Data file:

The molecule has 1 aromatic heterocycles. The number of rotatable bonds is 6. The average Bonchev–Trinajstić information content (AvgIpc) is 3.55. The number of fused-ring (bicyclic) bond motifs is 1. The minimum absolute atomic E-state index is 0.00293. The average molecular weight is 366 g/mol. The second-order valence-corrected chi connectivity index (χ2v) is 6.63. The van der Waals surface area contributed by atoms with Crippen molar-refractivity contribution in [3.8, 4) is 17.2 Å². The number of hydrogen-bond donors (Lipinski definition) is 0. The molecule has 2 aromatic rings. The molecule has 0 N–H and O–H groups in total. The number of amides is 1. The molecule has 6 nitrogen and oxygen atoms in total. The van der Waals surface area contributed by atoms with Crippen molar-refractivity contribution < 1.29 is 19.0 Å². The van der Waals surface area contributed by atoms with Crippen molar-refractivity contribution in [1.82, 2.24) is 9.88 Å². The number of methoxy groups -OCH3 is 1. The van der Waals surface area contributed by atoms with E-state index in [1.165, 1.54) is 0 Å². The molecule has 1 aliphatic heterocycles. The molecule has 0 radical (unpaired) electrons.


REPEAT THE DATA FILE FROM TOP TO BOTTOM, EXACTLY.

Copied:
The molecule has 1 aromatic heterocycles. The number of rotatable bonds is 6. The average Bonchev–Trinajstić information content (AvgIpc) is 3.55. The number of fused-ring (bicyclic) bond motifs is 1. The minimum absolute atomic E-state index is 0.00293. The average molecular weight is 366 g/mol. The second-order valence-corrected chi connectivity index (χ2v) is 6.63. The van der Waals surface area contributed by atoms with Crippen molar-refractivity contribution in [3.8, 4) is 17.2 Å². The number of hydrogen-bond donors (Lipinski definition) is 0. The molecule has 2 aromatic rings. The molecule has 0 N–H and O–H groups in total. The number of amides is 1. The molecule has 6 nitrogen and oxygen atoms in total. The van der Waals surface area contributed by atoms with Crippen molar-refractivity contribution < 1.29 is 19.0 Å². The van der Waals surface area contributed by atoms with Crippen molar-refractivity contribution in [1.82, 2.24) is 9.88 Å². The number of methoxy groups -OCH3 is 1. The van der Waals surface area contributed by atoms with E-state index in [1.165, 1.54) is 0 Å². The molecule has 1 aliphatic heterocycles. The molecule has 0 radical (unpaired) electrons.